Living as I do near Washington, DC, I’m aware that I do not live in a typical part of this country. Forget the incredibly entertaining presence of the federal government and just think about this: our area still does not have a single Walmart Supercenter.
Beyond the retail issues, it’s easy to argue that my local newspaper, the Washington Post, doesn’t represent the mainstream either. And that’s why I was stunned recently to see an incredibly clear demonstration of the changing face of retail wars on the pages of the Post.
A week ago Sunday I was stopped in my tracks in the Post’s news section by a bright red, two-page spread ad from Target. The message of the ad was simple: a few months earlier Target asked for suggestions to improve its stores and it wanted to report on the 627 responses it received. The questions were good and the answers complete, offering good explanation or responses to shopper ideas…
Except once I turned the page, it became clear how badly Target had missed, well, the target. Because exactly one page later was a full page ad from Walmart touting “unbeatable prices every day” and featuring a $12 special on assorted small appliances.
The difference could not have been more startling. Target talked about how they are going to improve the shopping experience; Walmart talked price and value.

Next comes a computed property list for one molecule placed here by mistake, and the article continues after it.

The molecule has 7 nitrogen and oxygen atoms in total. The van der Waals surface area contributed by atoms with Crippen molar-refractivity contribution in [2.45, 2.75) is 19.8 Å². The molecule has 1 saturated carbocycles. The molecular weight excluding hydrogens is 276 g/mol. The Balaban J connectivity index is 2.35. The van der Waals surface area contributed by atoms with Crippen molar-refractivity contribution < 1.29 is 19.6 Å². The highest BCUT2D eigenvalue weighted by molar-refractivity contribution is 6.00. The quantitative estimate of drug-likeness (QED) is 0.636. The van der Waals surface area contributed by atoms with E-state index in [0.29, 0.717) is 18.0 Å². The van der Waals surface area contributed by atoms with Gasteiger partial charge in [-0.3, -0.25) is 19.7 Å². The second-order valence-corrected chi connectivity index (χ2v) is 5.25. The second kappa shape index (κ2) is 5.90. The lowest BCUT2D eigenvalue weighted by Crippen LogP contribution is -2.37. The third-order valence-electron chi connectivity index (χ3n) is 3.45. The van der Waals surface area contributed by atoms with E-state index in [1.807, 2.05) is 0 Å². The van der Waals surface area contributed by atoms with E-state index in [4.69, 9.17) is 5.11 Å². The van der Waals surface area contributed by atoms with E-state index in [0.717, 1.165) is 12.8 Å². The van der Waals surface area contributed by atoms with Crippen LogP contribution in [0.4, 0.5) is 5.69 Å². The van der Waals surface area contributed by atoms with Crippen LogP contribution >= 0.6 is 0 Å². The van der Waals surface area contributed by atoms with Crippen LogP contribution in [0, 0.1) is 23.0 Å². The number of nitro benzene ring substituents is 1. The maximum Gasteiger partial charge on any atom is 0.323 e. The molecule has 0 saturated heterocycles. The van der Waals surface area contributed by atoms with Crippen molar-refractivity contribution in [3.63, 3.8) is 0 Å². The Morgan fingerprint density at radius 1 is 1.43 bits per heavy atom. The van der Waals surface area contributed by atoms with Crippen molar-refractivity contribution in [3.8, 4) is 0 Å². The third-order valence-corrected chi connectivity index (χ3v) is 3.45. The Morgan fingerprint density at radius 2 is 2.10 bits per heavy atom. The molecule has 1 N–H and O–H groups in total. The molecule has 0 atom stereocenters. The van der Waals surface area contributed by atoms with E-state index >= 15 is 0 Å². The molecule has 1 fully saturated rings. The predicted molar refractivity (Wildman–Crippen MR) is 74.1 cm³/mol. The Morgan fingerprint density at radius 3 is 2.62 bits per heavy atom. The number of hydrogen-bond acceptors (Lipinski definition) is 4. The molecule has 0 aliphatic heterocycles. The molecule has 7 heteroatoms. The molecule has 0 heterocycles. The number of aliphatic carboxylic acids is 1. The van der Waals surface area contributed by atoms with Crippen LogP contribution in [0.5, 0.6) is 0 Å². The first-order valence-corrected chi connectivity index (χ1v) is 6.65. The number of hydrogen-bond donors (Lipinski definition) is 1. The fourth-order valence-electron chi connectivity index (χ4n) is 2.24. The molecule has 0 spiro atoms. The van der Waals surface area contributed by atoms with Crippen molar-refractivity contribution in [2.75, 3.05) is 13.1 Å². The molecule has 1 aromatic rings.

It almost seems like piling on to mention the props Walmart got for free later in the same edition, but the reference is too importance to miss. That same day the Post’s auto editor glowingly reviewed the Hyundai Sonata with the following terms: “Hyundai is the Walmart of car companies. It has turned ‘value’ into a word meaning substantially better than ‘cheap.’ It has given dignity to the concept of ‘bargain.’”
Then later in the article the review wrote: “My hunch is the people at Hyundai studied the people at Walmart to learn how to consistently deliver a higher meaning of value – excellent products and excellent service at an excellent price.”
It’s impossible to know how many people actually read the auto column, but those who did got a glowing review of value from Walmart.
Obviously, Target couldn’t do anything about that and probably couldn’t prevent Walmart from getting the ad slot right behind them that day. However, the lesson of the two ads shouldn’t be lost on anyone. Think of the message each company got across and then think of the following.
The late Mike O’Connor, the longtime president of Supermarket Institute (FMI’s predecessor) and someone who deserved the title industry expert, had one of the best philosophies for business that I have ever heard. Mike would say: “Less of how it came to be and more of what it means to me.”
In short, talk about what matters to the customer, not how hard it was to make it happen. It occurs to me that the Target/Walmart ad comparison played that beautifully. Target, one of the best companies around at building customer loyalty, this time talked about process in hoping to make a case; Walmart shouted them down with value. One talked about what it took to be; the other about what it means to me—the customer.
I bet we know how this fight turns out. Think about your messages.
Editor’s Note: Michael Sansolo, Aisle7 board member, Retail Food Industry Consultant and former SVP of the Food Marketing Institute (FMI), has a weekly column on MorningNewsBeat called Sansolo Speaks. You can read today’s news here MorningNewsBeat or reach Michael direct at email@example.com